Fresh baked cookies beckon for you to indulge.
Fresh baked cookies beckon for you to indulge.

Scitech | The influence of saturated fat on your brain

New UdeM study reveals neurological effects of various fats

“Just one,” you tell yourself, biting into a freshly baked cookie. The chocolate chips are gooey and sweet in your mouth; the warm dough is still soft and crumbles as soon as it hits your tongue. That first bite is blissful – and gone too soon. Okay, maybe just two, you decide.

A recent study conducted at Université de Montréal (UdeM) and published in Neuropsychopharmacology illustrates the neurological effects of high fat content foods, and provides insight into why we might be tempted to go for seconds. Cecile Hryhorczuk, the first author of the study and a PhD student at the Research Centre of the Centre hospitalier de l’Université de Montréal (CRCHUM), explains this reward system – known as the mesolimbic dopamine system – is the brain’s centre for motivation and pleasure, and it is linked to mood disorders, drug addiction, and overeating. “Several groups before us have studied the impact of fat on the mesolimbic system. However, no one had looked specifically at whether different types of fat have the same effects,” Hryhorczuk told The Daily in an email.

Fundamental changes in our brain’s circuitry could be the cause rather than a consequence of overeating, obesity, and associated mental and metabolic diseases.

And so, Hryhorczuk and a group of her fellow researchers at UdeM set out to determine how diets high in monounsaturated fat and saturated fat influence the dopamine system. Three groups of rats were used in the study. The first group served as a control and was fed a low-fat diet made up of a mixture of the two types of fat. The second group was given a diet rich in monounsaturated fat, and the third group a diet high in saturated fat. “We chose palmitate, a saturated fatty acid, and oleate, a monounsaturated fatty acid, because they are widely present in the food we eat and they are two of the most abundant fatty acids found in the human body,” said Hryhorczuk. By conducting the study on a strain of rats that do not suffer from obesity– a condition linked with many other complications – when fed high fat content foods, the researchers were able to resolve the molecular and behavioural changes induced by the three different diets independent of weight gain, as all groups gained the same amount of weight.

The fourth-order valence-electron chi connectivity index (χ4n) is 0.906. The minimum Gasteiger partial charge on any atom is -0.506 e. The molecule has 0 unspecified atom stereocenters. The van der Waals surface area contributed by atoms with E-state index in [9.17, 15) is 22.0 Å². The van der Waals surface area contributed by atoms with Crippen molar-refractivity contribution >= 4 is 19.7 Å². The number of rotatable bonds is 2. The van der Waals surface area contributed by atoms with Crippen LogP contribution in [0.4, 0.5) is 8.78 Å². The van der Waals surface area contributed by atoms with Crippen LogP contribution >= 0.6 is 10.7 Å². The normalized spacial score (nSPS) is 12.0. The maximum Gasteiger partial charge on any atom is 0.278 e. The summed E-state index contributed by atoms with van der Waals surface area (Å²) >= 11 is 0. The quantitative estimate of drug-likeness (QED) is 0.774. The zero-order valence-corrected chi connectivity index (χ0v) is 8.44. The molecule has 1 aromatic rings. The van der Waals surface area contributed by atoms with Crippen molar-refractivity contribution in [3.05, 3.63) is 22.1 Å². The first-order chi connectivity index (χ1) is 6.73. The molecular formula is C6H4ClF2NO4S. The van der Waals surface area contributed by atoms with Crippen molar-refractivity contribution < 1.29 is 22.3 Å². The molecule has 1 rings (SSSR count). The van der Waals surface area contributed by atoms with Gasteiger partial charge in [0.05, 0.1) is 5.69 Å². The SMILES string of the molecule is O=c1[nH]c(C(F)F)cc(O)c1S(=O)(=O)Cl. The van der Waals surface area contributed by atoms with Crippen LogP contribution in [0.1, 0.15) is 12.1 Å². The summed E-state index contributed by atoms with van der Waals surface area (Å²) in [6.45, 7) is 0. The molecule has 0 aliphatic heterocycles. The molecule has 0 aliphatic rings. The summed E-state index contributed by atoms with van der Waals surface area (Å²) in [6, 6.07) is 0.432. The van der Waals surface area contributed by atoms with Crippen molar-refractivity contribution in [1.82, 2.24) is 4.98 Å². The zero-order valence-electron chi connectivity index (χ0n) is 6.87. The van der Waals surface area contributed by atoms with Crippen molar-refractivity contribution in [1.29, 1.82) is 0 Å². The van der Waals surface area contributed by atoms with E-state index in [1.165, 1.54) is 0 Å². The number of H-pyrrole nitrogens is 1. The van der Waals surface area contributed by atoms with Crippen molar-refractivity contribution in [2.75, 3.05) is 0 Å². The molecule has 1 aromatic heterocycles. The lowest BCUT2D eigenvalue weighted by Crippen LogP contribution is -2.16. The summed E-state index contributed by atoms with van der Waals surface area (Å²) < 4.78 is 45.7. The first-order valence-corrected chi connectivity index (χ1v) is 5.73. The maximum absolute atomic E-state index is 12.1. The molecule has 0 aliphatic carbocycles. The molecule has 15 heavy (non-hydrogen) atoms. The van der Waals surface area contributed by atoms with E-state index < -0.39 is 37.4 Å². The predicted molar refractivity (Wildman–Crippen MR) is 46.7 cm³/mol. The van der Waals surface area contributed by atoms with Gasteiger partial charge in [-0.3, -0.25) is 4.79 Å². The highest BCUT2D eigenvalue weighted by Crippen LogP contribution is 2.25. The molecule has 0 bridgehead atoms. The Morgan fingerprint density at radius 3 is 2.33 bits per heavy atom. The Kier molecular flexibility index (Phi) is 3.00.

Following eight weeks on their specific diets, each group of rats underwent a series of tests to ascertain the operational effectiveness of their dopamine systems. The results were clear: the rats on the diet high in saturated fat showed significantly dampened dopamine function in both behavioural and biochemical tests. “Our results demonstrate that long-term consumption of saturated fat negatively impacts the reward system in the absence of obesity and peripheral metabolic abnormalities,” said Hryhorczuk.

So back to the cookie. Why is it that one bite of the delicious, fatty, and sugary treat tends to give way to overindulgence? “Both drug and food intake trigger the release of dopamine, a feel-good molecule,” Hryhorczuk explained. “However, on the long term, the system gets used to it and becomes less sensitive. This is what occurs in drug addicts, who develop tolerance and need to increase their dose to reach the same amount of pleasure.” And according to Hryhorczuk’s findings, “the same thing happens with high-fat food: on the long term it reduces the sensitivity of the system to rewards. If we extrapolate to humans, it suggests it could make people look for and consume more of this type of food to get the same pleasure/satisfaction.”

Although clinical studies would be required in order to determine if the effects of diets high in saturated fat translate from rats to humans, this study suggests that what we eat influences not only our gastrointestinal system, but also our neurological one. The most surprising discovery from this study is the fact that fundamental changes in our brain’s circuitry could be the cause rather than a consequence of overeating, obesity, and associated mental and metabolic diseases. Hryhorczuk noted that with the continuing rise in rates of obesity, a healthy diet and exercise may not be enough. “It is thus important to understand the biological mechanisms at play. This is why we conduct research on how food can impact the central nervous system.”


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